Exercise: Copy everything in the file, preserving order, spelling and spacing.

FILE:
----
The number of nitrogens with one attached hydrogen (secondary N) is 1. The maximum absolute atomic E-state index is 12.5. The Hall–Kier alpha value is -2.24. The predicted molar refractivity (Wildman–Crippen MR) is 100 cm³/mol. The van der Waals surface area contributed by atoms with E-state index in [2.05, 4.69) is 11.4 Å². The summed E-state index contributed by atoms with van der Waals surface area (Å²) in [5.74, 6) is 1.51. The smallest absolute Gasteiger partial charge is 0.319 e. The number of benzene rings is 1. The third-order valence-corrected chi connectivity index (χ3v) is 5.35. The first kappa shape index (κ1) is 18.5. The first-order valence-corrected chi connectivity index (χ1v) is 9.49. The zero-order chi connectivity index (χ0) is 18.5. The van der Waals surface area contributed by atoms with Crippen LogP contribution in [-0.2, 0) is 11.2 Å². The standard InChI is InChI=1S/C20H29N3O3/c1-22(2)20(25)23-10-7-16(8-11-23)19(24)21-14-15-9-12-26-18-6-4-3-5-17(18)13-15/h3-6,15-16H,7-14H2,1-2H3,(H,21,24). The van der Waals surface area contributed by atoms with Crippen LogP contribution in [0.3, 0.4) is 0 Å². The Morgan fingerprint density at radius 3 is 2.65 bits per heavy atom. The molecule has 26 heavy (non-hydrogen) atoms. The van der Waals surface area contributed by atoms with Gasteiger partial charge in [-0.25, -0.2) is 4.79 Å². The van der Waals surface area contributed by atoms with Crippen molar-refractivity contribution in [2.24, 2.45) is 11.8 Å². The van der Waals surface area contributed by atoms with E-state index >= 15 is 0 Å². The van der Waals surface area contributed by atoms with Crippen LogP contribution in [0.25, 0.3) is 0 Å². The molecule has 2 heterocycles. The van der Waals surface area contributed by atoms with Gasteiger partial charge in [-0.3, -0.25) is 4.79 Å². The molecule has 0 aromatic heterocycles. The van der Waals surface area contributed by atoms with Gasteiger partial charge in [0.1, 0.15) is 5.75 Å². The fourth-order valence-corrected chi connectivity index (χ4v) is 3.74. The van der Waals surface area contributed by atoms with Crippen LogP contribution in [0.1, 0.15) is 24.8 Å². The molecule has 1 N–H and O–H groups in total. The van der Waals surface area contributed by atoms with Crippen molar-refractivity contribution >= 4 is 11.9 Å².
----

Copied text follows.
The number of nitrogens with one attached hydrogen (secondary N) is 1. The maximum absolute atomic E-state index is 12.5. The Hall–Kier alpha value is -2.24. The predicted molar refractivity (Wildman–Crippen MR) is 100 cm³/mol. The van der Waals surface area contributed by atoms with E-state index in [2.05, 4.69) is 11.4 Å². The summed E-state index contributed by atoms with van der Waals surface area (Å²) in [5.74, 6) is 1.51. The smallest absolute Gasteiger partial charge is 0.319 e. The number of benzene rings is 1. The third-order valence-corrected chi connectivity index (χ3v) is 5.35. The first kappa shape index (κ1) is 18.5. The first-order valence-corrected chi connectivity index (χ1v) is 9.49. The zero-order chi connectivity index (χ0) is 18.5. The van der Waals surface area contributed by atoms with Crippen LogP contribution in [-0.2, 0) is 11.2 Å². The standard InChI is InChI=1S/C20H29N3O3/c1-22(2)20(25)23-10-7-16(8-11-23)19(24)21-14-15-9-12-26-18-6-4-3-5-17(18)13-15/h3-6,15-16H,7-14H2,1-2H3,(H,21,24). The van der Waals surface area contributed by atoms with Crippen LogP contribution in [0.3, 0.4) is 0 Å². The Morgan fingerprint density at radius 3 is 2.65 bits per heavy atom. The molecule has 26 heavy (non-hydrogen) atoms. The van der Waals surface area contributed by atoms with Gasteiger partial charge in [-0.25, -0.2) is 4.79 Å². The van der Waals surface area contributed by atoms with Crippen molar-refractivity contribution in [2.24, 2.45) is 11.8 Å². The van der Waals surface area contributed by atoms with E-state index >= 15 is 0 Å². The van der Waals surface area contributed by atoms with Crippen LogP contribution in [0.25, 0.3) is 0 Å². The molecule has 2 heterocycles. The van der Waals surface area contributed by atoms with Gasteiger partial charge in [-0.3, -0.25) is 4.79 Å². The molecule has 0 aromatic heterocycles. The van der Waals surface area contributed by atoms with Gasteiger partial charge in [0.1, 0.15) is 5.75 Å². The fourth-order valence-corrected chi connectivity index (χ4v) is 3.74. The van der Waals surface area contributed by atoms with Crippen LogP contribution in [0.1, 0.15) is 24.8 Å². The molecule has 1 N–H and O–H groups in total. The van der Waals surface area contributed by atoms with Crippen molar-refractivity contribution >= 4 is 11.9 Å².